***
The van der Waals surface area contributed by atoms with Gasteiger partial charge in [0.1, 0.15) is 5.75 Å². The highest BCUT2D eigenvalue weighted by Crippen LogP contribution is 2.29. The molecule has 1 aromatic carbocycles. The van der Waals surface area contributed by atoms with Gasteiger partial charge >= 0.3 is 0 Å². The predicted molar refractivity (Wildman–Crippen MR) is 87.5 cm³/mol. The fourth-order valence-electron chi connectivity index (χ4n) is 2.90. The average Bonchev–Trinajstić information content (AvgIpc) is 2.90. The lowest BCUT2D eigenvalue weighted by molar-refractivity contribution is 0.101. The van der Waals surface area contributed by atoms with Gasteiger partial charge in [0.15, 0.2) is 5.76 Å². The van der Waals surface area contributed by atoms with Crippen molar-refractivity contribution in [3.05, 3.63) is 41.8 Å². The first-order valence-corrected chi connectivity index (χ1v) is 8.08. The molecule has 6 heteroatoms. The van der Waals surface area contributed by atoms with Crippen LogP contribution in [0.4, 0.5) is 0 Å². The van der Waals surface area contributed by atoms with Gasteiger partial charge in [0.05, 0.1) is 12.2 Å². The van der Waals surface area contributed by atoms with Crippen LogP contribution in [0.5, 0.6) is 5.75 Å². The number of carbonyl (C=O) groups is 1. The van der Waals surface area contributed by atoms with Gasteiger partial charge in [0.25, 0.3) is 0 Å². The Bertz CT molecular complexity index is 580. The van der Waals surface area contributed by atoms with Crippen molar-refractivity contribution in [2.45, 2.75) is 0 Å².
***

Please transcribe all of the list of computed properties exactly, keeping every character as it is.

The van der Waals surface area contributed by atoms with Gasteiger partial charge in [0.1, 0.15) is 5.75 Å². The highest BCUT2D eigenvalue weighted by Crippen LogP contribution is 2.29. The molecule has 1 aromatic carbocycles. The van der Waals surface area contributed by atoms with Gasteiger partial charge >= 0.3 is 0 Å². The predicted molar refractivity (Wildman–Crippen MR) is 87.5 cm³/mol. The fourth-order valence-electron chi connectivity index (χ4n) is 2.90. The average Bonchev–Trinajstić information content (AvgIpc) is 2.90. The lowest BCUT2D eigenvalue weighted by molar-refractivity contribution is 0.101. The van der Waals surface area contributed by atoms with Gasteiger partial charge in [0.15, 0.2) is 5.76 Å². The van der Waals surface area contributed by atoms with Crippen molar-refractivity contribution in [3.05, 3.63) is 41.8 Å². The first-order valence-corrected chi connectivity index (χ1v) is 8.08. The molecule has 6 heteroatoms. The van der Waals surface area contributed by atoms with Crippen LogP contribution in [0.4, 0.5) is 0 Å². The van der Waals surface area contributed by atoms with Gasteiger partial charge in [0.05, 0.1) is 12.2 Å². The van der Waals surface area contributed by atoms with Crippen LogP contribution in [0.5, 0.6) is 5.75 Å². The number of carbonyl (C=O) groups is 1. The van der Waals surface area contributed by atoms with Gasteiger partial charge in [0.25, 0.3) is 0 Å². The Bertz CT molecular complexity index is 580. The van der Waals surface area contributed by atoms with Crippen molar-refractivity contribution in [2.45, 2.75) is 0 Å².